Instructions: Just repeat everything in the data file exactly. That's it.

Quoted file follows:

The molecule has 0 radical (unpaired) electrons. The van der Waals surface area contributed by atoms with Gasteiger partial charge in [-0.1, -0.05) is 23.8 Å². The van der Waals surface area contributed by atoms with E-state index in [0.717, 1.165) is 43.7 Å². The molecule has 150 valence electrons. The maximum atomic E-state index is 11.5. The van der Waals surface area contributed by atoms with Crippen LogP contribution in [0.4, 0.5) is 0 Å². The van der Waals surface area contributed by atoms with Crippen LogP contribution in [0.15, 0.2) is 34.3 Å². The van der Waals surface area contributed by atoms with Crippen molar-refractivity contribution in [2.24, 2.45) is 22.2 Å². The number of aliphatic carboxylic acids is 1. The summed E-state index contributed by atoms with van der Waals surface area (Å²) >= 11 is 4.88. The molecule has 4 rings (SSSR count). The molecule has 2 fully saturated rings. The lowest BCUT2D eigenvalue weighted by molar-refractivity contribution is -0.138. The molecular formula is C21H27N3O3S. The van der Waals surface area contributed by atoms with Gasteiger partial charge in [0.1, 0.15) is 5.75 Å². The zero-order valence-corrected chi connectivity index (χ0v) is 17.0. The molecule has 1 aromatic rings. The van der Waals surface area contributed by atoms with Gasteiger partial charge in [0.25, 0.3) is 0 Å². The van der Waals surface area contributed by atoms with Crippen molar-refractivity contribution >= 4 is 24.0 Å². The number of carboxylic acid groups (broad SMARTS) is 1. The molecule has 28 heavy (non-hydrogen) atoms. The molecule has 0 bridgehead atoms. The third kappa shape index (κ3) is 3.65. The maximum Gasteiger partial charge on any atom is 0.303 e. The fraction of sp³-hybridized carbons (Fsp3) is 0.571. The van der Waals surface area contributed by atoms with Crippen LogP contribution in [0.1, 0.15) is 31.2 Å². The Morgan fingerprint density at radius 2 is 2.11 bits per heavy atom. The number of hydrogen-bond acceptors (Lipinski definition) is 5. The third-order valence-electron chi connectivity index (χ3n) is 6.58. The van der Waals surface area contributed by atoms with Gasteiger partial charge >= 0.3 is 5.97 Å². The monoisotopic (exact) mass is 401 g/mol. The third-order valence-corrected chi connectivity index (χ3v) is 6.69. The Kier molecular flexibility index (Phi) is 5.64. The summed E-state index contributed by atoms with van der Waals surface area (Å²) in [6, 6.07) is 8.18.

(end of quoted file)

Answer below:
The molecule has 0 radical (unpaired) electrons. The van der Waals surface area contributed by atoms with Gasteiger partial charge in [-0.1, -0.05) is 23.8 Å². The van der Waals surface area contributed by atoms with E-state index in [0.717, 1.165) is 43.7 Å². The molecule has 150 valence electrons. The maximum atomic E-state index is 11.5. The van der Waals surface area contributed by atoms with Crippen LogP contribution in [0.4, 0.5) is 0 Å². The van der Waals surface area contributed by atoms with Crippen LogP contribution in [0.15, 0.2) is 34.3 Å². The van der Waals surface area contributed by atoms with Crippen molar-refractivity contribution in [2.24, 2.45) is 22.2 Å². The number of aliphatic carboxylic acids is 1. The summed E-state index contributed by atoms with van der Waals surface area (Å²) >= 11 is 4.88. The molecule has 4 rings (SSSR count). The molecule has 2 fully saturated rings. The lowest BCUT2D eigenvalue weighted by molar-refractivity contribution is -0.138. The molecular formula is C21H27N3O3S. The van der Waals surface area contributed by atoms with Gasteiger partial charge in [0.1, 0.15) is 5.75 Å². The zero-order valence-corrected chi connectivity index (χ0v) is 17.0. The molecule has 1 aromatic rings. The van der Waals surface area contributed by atoms with Gasteiger partial charge in [0.25, 0.3) is 0 Å². The van der Waals surface area contributed by atoms with Crippen molar-refractivity contribution >= 4 is 24.0 Å². The number of carboxylic acid groups (broad SMARTS) is 1. The molecule has 28 heavy (non-hydrogen) atoms. The molecule has 0 bridgehead atoms. The third kappa shape index (κ3) is 3.65. The maximum Gasteiger partial charge on any atom is 0.303 e. The fraction of sp³-hybridized carbons (Fsp3) is 0.571. The van der Waals surface area contributed by atoms with Crippen LogP contribution in [0.1, 0.15) is 31.2 Å². The Morgan fingerprint density at radius 2 is 2.11 bits per heavy atom. The number of hydrogen-bond acceptors (Lipinski definition) is 5. The third-order valence-electron chi connectivity index (χ3n) is 6.58. The van der Waals surface area contributed by atoms with Gasteiger partial charge >= 0.3 is 5.97 Å². The monoisotopic (exact) mass is 401 g/mol. The third-order valence-corrected chi connectivity index (χ3v) is 6.69. The Kier molecular flexibility index (Phi) is 5.64. The summed E-state index contributed by atoms with van der Waals surface area (Å²) in [6, 6.07) is 8.18.